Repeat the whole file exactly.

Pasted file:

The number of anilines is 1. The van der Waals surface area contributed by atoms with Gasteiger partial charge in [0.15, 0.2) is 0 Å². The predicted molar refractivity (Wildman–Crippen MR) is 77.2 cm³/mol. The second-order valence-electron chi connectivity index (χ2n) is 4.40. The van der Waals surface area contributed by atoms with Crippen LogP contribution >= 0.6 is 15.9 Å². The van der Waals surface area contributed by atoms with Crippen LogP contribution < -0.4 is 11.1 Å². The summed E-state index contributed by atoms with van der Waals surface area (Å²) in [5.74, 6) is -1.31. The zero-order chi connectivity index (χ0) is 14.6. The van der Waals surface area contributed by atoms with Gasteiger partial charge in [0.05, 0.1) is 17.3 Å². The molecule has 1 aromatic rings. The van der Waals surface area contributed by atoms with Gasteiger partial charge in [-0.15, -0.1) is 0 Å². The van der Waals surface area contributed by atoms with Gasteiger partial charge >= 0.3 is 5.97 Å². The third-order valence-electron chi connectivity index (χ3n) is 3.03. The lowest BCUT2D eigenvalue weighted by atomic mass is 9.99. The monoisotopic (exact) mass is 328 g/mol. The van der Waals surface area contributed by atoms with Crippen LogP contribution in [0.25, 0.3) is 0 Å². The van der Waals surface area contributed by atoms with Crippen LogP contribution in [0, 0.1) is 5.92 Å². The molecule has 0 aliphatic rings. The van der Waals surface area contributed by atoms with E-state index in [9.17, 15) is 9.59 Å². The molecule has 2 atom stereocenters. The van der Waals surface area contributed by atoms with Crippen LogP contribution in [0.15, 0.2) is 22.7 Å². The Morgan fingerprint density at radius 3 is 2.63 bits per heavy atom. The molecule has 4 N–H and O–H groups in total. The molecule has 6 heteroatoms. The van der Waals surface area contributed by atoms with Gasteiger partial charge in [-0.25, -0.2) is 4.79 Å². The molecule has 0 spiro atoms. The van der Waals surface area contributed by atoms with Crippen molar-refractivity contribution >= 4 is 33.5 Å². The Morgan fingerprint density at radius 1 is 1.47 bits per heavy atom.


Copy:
The number of anilines is 1. The van der Waals surface area contributed by atoms with Gasteiger partial charge in [0.15, 0.2) is 0 Å². The predicted molar refractivity (Wildman–Crippen MR) is 77.2 cm³/mol. The second-order valence-electron chi connectivity index (χ2n) is 4.40. The van der Waals surface area contributed by atoms with Crippen LogP contribution >= 0.6 is 15.9 Å². The van der Waals surface area contributed by atoms with Crippen LogP contribution < -0.4 is 11.1 Å². The summed E-state index contributed by atoms with van der Waals surface area (Å²) in [5.74, 6) is -1.31. The zero-order chi connectivity index (χ0) is 14.6. The van der Waals surface area contributed by atoms with Gasteiger partial charge in [0.05, 0.1) is 17.3 Å². The molecule has 1 aromatic rings. The van der Waals surface area contributed by atoms with Gasteiger partial charge in [-0.15, -0.1) is 0 Å². The van der Waals surface area contributed by atoms with Gasteiger partial charge >= 0.3 is 5.97 Å². The third-order valence-electron chi connectivity index (χ3n) is 3.03. The lowest BCUT2D eigenvalue weighted by atomic mass is 9.99. The monoisotopic (exact) mass is 328 g/mol. The van der Waals surface area contributed by atoms with Crippen LogP contribution in [0.25, 0.3) is 0 Å². The van der Waals surface area contributed by atoms with Crippen LogP contribution in [0, 0.1) is 5.92 Å². The molecule has 0 aliphatic rings. The van der Waals surface area contributed by atoms with E-state index in [9.17, 15) is 9.59 Å². The molecule has 2 atom stereocenters. The van der Waals surface area contributed by atoms with Crippen LogP contribution in [0.15, 0.2) is 22.7 Å². The Morgan fingerprint density at radius 3 is 2.63 bits per heavy atom. The molecule has 4 N–H and O–H groups in total. The molecule has 6 heteroatoms. The van der Waals surface area contributed by atoms with Gasteiger partial charge in [-0.25, -0.2) is 4.79 Å². The molecule has 0 spiro atoms. The van der Waals surface area contributed by atoms with Crippen molar-refractivity contribution >= 4 is 33.5 Å². The Morgan fingerprint density at radius 1 is 1.47 bits per heavy atom.